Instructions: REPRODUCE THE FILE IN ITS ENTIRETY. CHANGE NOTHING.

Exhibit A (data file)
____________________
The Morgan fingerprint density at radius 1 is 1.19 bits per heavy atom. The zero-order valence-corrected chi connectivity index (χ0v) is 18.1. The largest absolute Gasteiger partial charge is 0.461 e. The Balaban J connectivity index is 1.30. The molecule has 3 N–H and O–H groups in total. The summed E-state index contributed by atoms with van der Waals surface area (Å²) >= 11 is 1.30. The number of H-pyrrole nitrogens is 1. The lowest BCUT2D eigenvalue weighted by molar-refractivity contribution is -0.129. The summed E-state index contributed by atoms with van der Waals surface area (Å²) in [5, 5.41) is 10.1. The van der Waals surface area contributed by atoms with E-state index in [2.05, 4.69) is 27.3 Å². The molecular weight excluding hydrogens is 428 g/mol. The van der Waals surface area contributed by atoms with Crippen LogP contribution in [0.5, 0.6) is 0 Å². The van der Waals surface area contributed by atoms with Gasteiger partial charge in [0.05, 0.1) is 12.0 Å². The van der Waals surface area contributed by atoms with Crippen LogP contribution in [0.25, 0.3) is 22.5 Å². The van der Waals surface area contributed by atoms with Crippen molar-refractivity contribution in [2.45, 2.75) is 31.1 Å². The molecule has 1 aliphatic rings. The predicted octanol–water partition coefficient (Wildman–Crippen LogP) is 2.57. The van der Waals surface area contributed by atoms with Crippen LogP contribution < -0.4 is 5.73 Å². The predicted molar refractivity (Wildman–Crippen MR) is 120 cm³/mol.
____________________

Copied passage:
The Morgan fingerprint density at radius 1 is 1.19 bits per heavy atom. The zero-order valence-corrected chi connectivity index (χ0v) is 18.1. The largest absolute Gasteiger partial charge is 0.461 e. The Balaban J connectivity index is 1.30. The molecule has 3 N–H and O–H groups in total. The summed E-state index contributed by atoms with van der Waals surface area (Å²) >= 11 is 1.30. The number of H-pyrrole nitrogens is 1. The lowest BCUT2D eigenvalue weighted by molar-refractivity contribution is -0.129. The summed E-state index contributed by atoms with van der Waals surface area (Å²) in [5, 5.41) is 10.1. The van der Waals surface area contributed by atoms with E-state index in [2.05, 4.69) is 27.3 Å². The molecular weight excluding hydrogens is 428 g/mol. The van der Waals surface area contributed by atoms with Crippen LogP contribution in [0.5, 0.6) is 0 Å². The van der Waals surface area contributed by atoms with Gasteiger partial charge in [0.05, 0.1) is 12.0 Å². The van der Waals surface area contributed by atoms with Crippen LogP contribution in [0.25, 0.3) is 22.5 Å². The van der Waals surface area contributed by atoms with Crippen molar-refractivity contribution in [2.45, 2.75) is 31.1 Å². The molecule has 1 aliphatic rings. The predicted octanol–water partition coefficient (Wildman–Crippen LogP) is 2.57. The van der Waals surface area contributed by atoms with Crippen LogP contribution < -0.4 is 5.73 Å². The predicted molar refractivity (Wildman–Crippen MR) is 120 cm³/mol.